Shitizen Journalism

Prologue: Before reading any further, let the record show that Andy Curran, Associate Professor at The University of Cincinnati, coined the phrase “shitizen journalism” and its derivative, “shitizen journalist”, on Tuesday, December 23, 2008, at approximately 8:05 pm, Eastern Standard Time. This blog post will serve as the official time stamp. Although the term “shitizen” has been used by others, there is no record of it being used as an adjective before the words “journalism” or “journalist.” If you used either phrase before the aforementioned date and time, tough ****. I’m staking a claim to them and I will take full credit for coining them. Now read on for an explanation.

My colleague, Associate Professor Bill Sledzik of Kent State University, is co-producing a sabbatical video project with me. Last week we christened it, “The Sledzik-Curran Social Media Project”, and we will roll it out to the world shortly after the 2009 New Year. We interviewed seven social media leaders in business communications and education over the summer. Our cameras rolled in Cincinnati, Louisville, Chicago, and Rochester, NY. We are now deep into the post-production phase.

I semi-abandoned this blog a while back because it got in the way of other professional and personal activities. I decided to rekindle it on a limited basis because of some of the things that were said by some of our interviewees. The gist of this social media explosion is that every nimrod who has access to the web and the proper equipment can now be a “citizen journalist”, a term I did not coin. Ordinary Joes-on-the-street with no formal training can now be writers, photographers, podcasters, videographers, and animators. Did you ever see or listen to some of this crap? What’s another word for “crap?” Hence, the two terms noted above. If you want an official definition, here goes: “An amateur chronicler of events, usually of a personal nature, who has limited media production and writing skills.” Hey, Webster, can you or Merriam find some space for me next year?

Many of these pieces are ill-conceived, badly written, and poorly produced. Yes, anyone can produce content, but not everyone can produce it well. Hyper-kinetic videos, blurry photographs, distorted audio, and poor grammar are but a few of the common mistakes shitizen journalists make. Some of them try very hard to be funny and edgy, and they often fail. Some don’t bother to check facts. Others think they’re the next Conan O’Brien or Howard Stern, but they have no camera or microphone presence. Their blogs, podcasts, and videos ramble. Good writers try to become photographers or video/audio producers, and the skills don’t transfer.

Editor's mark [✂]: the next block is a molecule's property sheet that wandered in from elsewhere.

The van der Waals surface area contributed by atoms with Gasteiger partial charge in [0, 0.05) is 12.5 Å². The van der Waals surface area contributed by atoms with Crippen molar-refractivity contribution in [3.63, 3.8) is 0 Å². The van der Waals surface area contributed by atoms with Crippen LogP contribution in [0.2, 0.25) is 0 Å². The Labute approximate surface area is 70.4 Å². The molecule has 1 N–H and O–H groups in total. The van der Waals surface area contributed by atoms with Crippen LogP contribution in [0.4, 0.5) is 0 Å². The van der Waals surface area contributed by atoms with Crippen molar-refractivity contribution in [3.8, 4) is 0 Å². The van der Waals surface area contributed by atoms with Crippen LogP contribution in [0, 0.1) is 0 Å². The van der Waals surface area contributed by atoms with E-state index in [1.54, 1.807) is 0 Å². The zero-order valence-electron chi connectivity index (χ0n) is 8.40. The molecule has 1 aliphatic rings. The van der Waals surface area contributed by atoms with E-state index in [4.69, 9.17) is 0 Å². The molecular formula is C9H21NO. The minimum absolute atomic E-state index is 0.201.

I have no problem with these people playing around with cameras and microphones. It is, after all, a free country. However, I get out of sorts when they insult media professionals by pretending they can do a better job. If they really want to be legitimate participants in this new universe, they need to get some training in the application(s) they want to use. Many bad drivers have licenses and own cars. The analogy holds true in the world of shitizen journalism.

Epilogue: The Sledzik-Curran Social Media Project will bring these issues to the surface. Bill and I will invite you to watch and comment when the project is ready to roll.

Because it is the Christmas season, you might be interested in this rerun of a post about working on the radio on Christmas Eve from last year.


3 thoughts on “Shitizen Journalism

  1. I look foward to the project.

    But I have to disagree with your broad brush stroke of cit-j. I’ve seen a lot of shitizen journalism from professionals, too. I’ve read horrid, boring blogs by reporters; watched jerky video from reporters; and heard poor audio from reporters. Any I wail at the quality of good old-fashioned print journalism in my local dailies, too.

    If journalism is to reinvent itself and stay relevant, no matter what the medium, we can’t do it wearing elite blinders. Normal folks are going to be participants in the new universe, whether we like it or not. The challenge for media is how to harness the good ones, how to train citizen journalists, after all, “citizens” have been writing columns and, yes, sometimes news for decades.

    “You can always find reasons not to do things. Then fine, don’t do them. Far more interesting and useful is to explore what might happen if you do them,” says Jeff Jarvis (

    Now, with that said, I am the first to fight for j-rights: for truth, accuracy, objectivity and the credo “do no harm.” We are still gatekeepers and it’s our job to shine the light. The public understands that and respects that.

    Instead of decrying this trend, I would hope that academia would “lead, follow or get out of the way.”

  2. Pingback: A New Year’s Teaser « MediaTide

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